Zombie takeovers are the monster event of the moment. And they hold lessons for us marketers. In addition to learning to never get bitten, and to sever heads off completely, those lessons include some worthwhile marketing tactics. So listen up, because you wouldn't want your campaign to precipitate a viral outbreak... err... wait... you do!

Rule 1: Keep Your Eye on Your Target Audience

In a post-apocalyptic zombie-driven world, we will all have to keep our eyes and ears open. The same applies in today's marketing department. Understanding what makes your target tick is the ultimate key to survival.

To honor Rule 1, you'll first have to build your ideal audience based on your products or services Start with the skeleton and determine their age group, gender, marital status, and education level. Then add the meat: What kind of attitudes do they foster and what values do they carry? What are their interests, hobbies, and overall lifestyle like?

Once you've drafted your model, the next step is to find them in real time.

Four Ways to Zero-In

  1. Set your radar on your competitors and see who they are targeting. WARNING: do not follow their steps play by play, they could easily be overlooking your niche audience.
  2. Stay on top of statistics with sites like Pew Internet that offer up-to-date insights into American life, Internet tendencies, and business trends.
  3. Show off your human side by engaging with your audience in Facebook discussions and tweets. By putting the sale aside to first connect on a personal level, you are allowing potential customers to lower their guard. This will give you an opportunity to receive quality input and build a relationship while organically promoting your brand.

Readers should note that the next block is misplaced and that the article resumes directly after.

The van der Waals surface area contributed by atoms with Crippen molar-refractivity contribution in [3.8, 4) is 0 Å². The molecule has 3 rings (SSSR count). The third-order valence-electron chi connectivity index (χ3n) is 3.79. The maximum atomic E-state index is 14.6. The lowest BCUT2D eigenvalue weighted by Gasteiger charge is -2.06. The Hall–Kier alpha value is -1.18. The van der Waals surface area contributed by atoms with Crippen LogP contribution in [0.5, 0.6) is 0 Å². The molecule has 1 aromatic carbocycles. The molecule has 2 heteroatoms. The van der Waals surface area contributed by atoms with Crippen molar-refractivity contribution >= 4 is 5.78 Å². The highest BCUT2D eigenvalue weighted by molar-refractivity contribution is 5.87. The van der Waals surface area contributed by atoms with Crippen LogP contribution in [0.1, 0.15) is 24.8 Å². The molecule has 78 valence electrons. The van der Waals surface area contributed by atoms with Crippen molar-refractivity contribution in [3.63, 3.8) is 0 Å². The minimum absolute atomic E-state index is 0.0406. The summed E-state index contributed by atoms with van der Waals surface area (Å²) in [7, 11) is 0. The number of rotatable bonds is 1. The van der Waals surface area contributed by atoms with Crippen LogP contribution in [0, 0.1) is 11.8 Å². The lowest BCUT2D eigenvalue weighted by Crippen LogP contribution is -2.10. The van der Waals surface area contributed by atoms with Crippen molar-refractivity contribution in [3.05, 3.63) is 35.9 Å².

4. Slip on your Google lab coat. The world's favorite search engine is working hard to help you analyze and reach your niche. Start with Google Alerts to stay on top of your target, and then take it to the next level with Google Analytics.

Rule 2: Never Roam Alone

Those who follow the counter-zombie rule to resist attachments are hopeless; just like safety, creativity and productivity too come in numbers. Just because you run a small business does not mean your reach has to be small. Many entrepreneurs with a type-A personality can have a tendency to keep their efforts to themselves; in marketing, do the opposite.

Two Quick Tips for Cultivating a Clan

  1. Guest-blog as if to save your life. You will connect with a potentially untapped audience, but by providing quality content you will also be creating a win for your guest blog host. Make sure your pitch is relevant to the host's specific site, and adherel closely to guidelines.
  2. Host an event with likeminded entrepreneurs and with press members. In-person social gatherings are a great way to make business connections. Don't have a special event in your budget? Try initiating a tweetup, which can take place in a setting as casual as a local coffee shop. Interested in engaging beyond your ZIP code? Create a twitter chat around a universal event. (For example: Do you run an ecommerce fashion site? Create a Twitter chat around the nationally aired Victoria Secret fashion show. All you will need is a relevant hashtag where you and others can post real-time content in reference to what everyone else is watching.)